Castleford Tigers boss Danny Ward delivers verdict on Super League structure: ‘I’m not a fan of promotion and relegation, but I get why we have it’

Ben Olawumi
Danny Ward

Danny Ward has twice before experienced relegation from Super League - Alamy

New Castleford Tigers boss Danny Ward has spoken of his distaste towards a system which involves promotion and relegation ahead of his side’s Super League basement battle with Wakefield Trinity tonight.

The Tigers head to Belle Vue locked on the same number of competition points as their opponents, with Trinity occupying the bottom spot at the moment on points difference alone.

With only five games remaining in 2023 for both sides after this evening’s meeting, the stakes could barely be higher, with the most likely outcome that the loser will be playing Championship rugby league next season.

IMG have already announced that this year will be the last – at least for now – with promotion and relegation. From 2024 onwards, entry to Super League’s ‘golden gates’ will become harder to obtain, and will depend on a wider range of factors determining a grading.

Danny Ward: Relegation ‘has financial implications’ on all involved

43-year-old Ward is no stranger to relegation from the top tier, experiencing it once as a player and once as a head coach already. Both occasions, coincidentally, saw Wakefield avoid the drop at his expense on the final day of the season.

The Tigers chief was relegated as a player with the club back in 2006 following the ‘Battle of Belle Vue’ which saw the hosts save their own skin. Meanwhile, 2019 saw relegation for Ward’s London Broncos side from Super League, pipped to the post at Belle Vue on the last day, going down on points difference as a result.

Looking to avoid a hat-trick of relegations this time around, he said: “I’m not a fan of promotion and relegation, I’ll be honest.

“Being relegated twice, I’m obviously bound to say that, but being involved with London that year, I saw what it could’ve done for them as a team and for the game itself if there hadn’t been promotion and relegation.

“I know that they could’ve built from there, and got a squad together to build for the future. But, I get it’s an entertainment business as well and games like this one sell tickets.

“Going down to the last games of the season fighting for promotion and relegation, I understand that aspect of it as well. When you’re sat at the top watching everybody else get relegated, it’s great, but when you’re in the mix of it, it’s not great.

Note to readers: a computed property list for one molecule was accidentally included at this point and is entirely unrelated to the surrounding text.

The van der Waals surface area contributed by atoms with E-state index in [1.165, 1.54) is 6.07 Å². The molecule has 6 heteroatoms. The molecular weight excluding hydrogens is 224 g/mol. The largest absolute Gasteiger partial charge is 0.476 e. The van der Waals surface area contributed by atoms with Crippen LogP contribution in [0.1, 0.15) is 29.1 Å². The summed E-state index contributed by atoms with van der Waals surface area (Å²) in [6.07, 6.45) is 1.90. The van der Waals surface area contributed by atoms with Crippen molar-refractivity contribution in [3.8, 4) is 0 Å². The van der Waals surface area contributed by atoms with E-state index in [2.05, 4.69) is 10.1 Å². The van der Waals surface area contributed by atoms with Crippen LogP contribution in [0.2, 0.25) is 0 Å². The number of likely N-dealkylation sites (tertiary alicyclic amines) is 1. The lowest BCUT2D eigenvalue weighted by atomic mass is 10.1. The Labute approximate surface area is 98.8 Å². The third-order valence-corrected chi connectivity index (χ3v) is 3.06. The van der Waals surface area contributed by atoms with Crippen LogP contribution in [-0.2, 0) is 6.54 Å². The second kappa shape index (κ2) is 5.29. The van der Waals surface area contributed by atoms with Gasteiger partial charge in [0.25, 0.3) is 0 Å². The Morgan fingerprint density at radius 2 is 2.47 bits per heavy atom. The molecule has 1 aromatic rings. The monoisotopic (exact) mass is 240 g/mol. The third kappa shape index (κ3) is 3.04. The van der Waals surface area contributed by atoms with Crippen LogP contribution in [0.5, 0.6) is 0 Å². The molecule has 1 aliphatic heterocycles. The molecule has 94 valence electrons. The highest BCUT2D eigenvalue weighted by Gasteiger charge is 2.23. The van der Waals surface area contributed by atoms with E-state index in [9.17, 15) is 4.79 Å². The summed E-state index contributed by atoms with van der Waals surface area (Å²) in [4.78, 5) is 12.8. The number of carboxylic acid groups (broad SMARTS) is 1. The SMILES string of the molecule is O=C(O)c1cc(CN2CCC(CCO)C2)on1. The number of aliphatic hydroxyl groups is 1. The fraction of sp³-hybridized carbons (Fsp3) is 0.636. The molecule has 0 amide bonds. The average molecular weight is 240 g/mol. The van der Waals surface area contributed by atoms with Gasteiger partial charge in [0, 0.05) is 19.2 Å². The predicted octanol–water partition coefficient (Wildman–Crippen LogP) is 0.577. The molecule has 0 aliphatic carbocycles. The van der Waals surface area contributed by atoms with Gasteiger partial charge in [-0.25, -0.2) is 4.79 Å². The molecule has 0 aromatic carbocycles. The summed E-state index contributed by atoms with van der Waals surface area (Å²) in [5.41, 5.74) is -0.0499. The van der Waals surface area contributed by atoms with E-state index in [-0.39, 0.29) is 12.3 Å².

“You’re talking about it from a financial point of view and there’s implications on clubs, players and contracts. I’m personally not massive on it, but I understand why it’s there, and the drama that comes with it as well.”

Tigers chief on relegation being a hinderance to expansion

A one-time Great Britain international, Dewsbury-born Ward started his playing career in the senior game with Leeds Rhinos back in 1999.

As well as brief stints at Cas and Hull KR, the then-prop would go on to spend four years with London between 2008 and 2011 when they were under the guise of ‘Harlequins RL’.

Ward would return to the Broncos as head coach in 2018, guiding them to promotion at the first time of asking against the odds. And he firmly believes that had they avoided the drop the following year, things could have been a lot different than they are now for the game in the capital.

The Tigers chief added: “I’m big on not focusing on ‘what ifs’, but you can’t help but wonder if things would have been different had we won that game. It’s not so much for my career but from a London rugby and a Super League point of view.

“I think if London had stayed in it that year, then the year after, COVID happened so no teams got relegated, and then you’re talking two or three years later potentially about Super League still having a London team.

“I think that would have been fantastic for the situation the game is in now, but I don’t look at it from a personal point of view and think where I’d have been or anything like that. For me, the game needed that then and it still does now.”

Ward desperate to keep Castleford in Super League

Having been at the helm of the Jungle outfit for nine days now, Ward is well prepared for the baptism of fire heading his way at Belle Vue tonight.

He remained with London for a further two years following their relegation, vowing that they would come back stronger in the aftermath of their relegation. That though has not been the case.

The 2020 Championship season ended prematurely due to COVID and London were one of the teams to be overlooked in the race to become Super League’s ’12th club’ for 2021, a race which Leigh ultimately won.

Instead, 2021 saw the Broncos finish just outside the play-off spots in the second tier with Ward departing soon after the season ended. They sunk to 11th last year, and this year may well again fail to finish in the top six.

Now in charge of the Tigers, Ward is doing everything he can to avoid a situation similar to London’s occurring oncemore. He affirmed: “You’re always going to look back and reflect on what went well, and what went wrong, in your previous work. That’s as a player as well, I played in teams that were successful but then teams also where they haven’t been so successful.

“You take those experiences, you’re always picking at bits, and hopefully the little bits I learned there at London in 2019 help me so it doesn’t happen again here.”

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